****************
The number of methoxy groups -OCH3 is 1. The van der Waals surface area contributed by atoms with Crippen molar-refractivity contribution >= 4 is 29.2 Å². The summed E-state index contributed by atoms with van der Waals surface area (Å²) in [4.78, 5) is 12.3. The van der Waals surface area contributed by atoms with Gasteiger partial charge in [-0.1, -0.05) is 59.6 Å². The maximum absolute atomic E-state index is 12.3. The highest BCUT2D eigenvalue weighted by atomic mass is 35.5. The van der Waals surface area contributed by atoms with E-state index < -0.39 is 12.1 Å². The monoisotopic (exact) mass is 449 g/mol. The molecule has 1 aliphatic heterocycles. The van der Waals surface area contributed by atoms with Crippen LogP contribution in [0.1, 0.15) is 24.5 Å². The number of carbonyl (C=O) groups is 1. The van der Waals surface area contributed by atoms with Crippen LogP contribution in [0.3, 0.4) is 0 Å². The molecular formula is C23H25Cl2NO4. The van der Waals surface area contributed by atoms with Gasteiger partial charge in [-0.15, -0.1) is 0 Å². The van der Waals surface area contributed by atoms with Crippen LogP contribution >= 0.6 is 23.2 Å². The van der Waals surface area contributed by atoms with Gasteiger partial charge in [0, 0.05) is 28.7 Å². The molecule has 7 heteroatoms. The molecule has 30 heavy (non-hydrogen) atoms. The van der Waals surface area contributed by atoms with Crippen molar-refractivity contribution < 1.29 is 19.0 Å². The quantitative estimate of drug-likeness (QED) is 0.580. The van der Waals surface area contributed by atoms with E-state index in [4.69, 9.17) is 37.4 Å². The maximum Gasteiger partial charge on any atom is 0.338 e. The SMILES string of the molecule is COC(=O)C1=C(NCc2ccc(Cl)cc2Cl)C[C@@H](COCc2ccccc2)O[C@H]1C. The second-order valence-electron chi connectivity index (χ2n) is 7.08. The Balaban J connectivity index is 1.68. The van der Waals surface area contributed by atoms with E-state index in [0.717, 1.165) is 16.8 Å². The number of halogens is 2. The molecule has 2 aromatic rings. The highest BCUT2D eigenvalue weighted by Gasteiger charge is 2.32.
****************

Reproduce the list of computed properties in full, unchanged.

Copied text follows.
The number of methoxy groups -OCH3 is 1. The van der Waals surface area contributed by atoms with Crippen molar-refractivity contribution >= 4 is 29.2 Å². The summed E-state index contributed by atoms with van der Waals surface area (Å²) in [4.78, 5) is 12.3. The van der Waals surface area contributed by atoms with Gasteiger partial charge in [-0.1, -0.05) is 59.6 Å². The maximum absolute atomic E-state index is 12.3. The highest BCUT2D eigenvalue weighted by atomic mass is 35.5. The van der Waals surface area contributed by atoms with E-state index < -0.39 is 12.1 Å². The monoisotopic (exact) mass is 449 g/mol. The molecule has 1 aliphatic heterocycles. The van der Waals surface area contributed by atoms with Crippen LogP contribution in [0.1, 0.15) is 24.5 Å². The number of carbonyl (C=O) groups is 1. The van der Waals surface area contributed by atoms with Crippen LogP contribution in [0.3, 0.4) is 0 Å². The molecular formula is C23H25Cl2NO4. The van der Waals surface area contributed by atoms with Gasteiger partial charge in [-0.15, -0.1) is 0 Å². The van der Waals surface area contributed by atoms with Crippen LogP contribution >= 0.6 is 23.2 Å². The van der Waals surface area contributed by atoms with Gasteiger partial charge in [0, 0.05) is 28.7 Å². The molecule has 7 heteroatoms. The molecule has 30 heavy (non-hydrogen) atoms. The van der Waals surface area contributed by atoms with Crippen molar-refractivity contribution < 1.29 is 19.0 Å². The quantitative estimate of drug-likeness (QED) is 0.580. The van der Waals surface area contributed by atoms with E-state index in [4.69, 9.17) is 37.4 Å². The maximum Gasteiger partial charge on any atom is 0.338 e. The SMILES string of the molecule is COC(=O)C1=C(NCc2ccc(Cl)cc2Cl)C[C@@H](COCc2ccccc2)O[C@H]1C. The second-order valence-electron chi connectivity index (χ2n) is 7.08. The Balaban J connectivity index is 1.68. The van der Waals surface area contributed by atoms with E-state index in [0.717, 1.165) is 16.8 Å². The number of halogens is 2. The molecule has 2 aromatic rings. The highest BCUT2D eigenvalue weighted by Gasteiger charge is 2.32.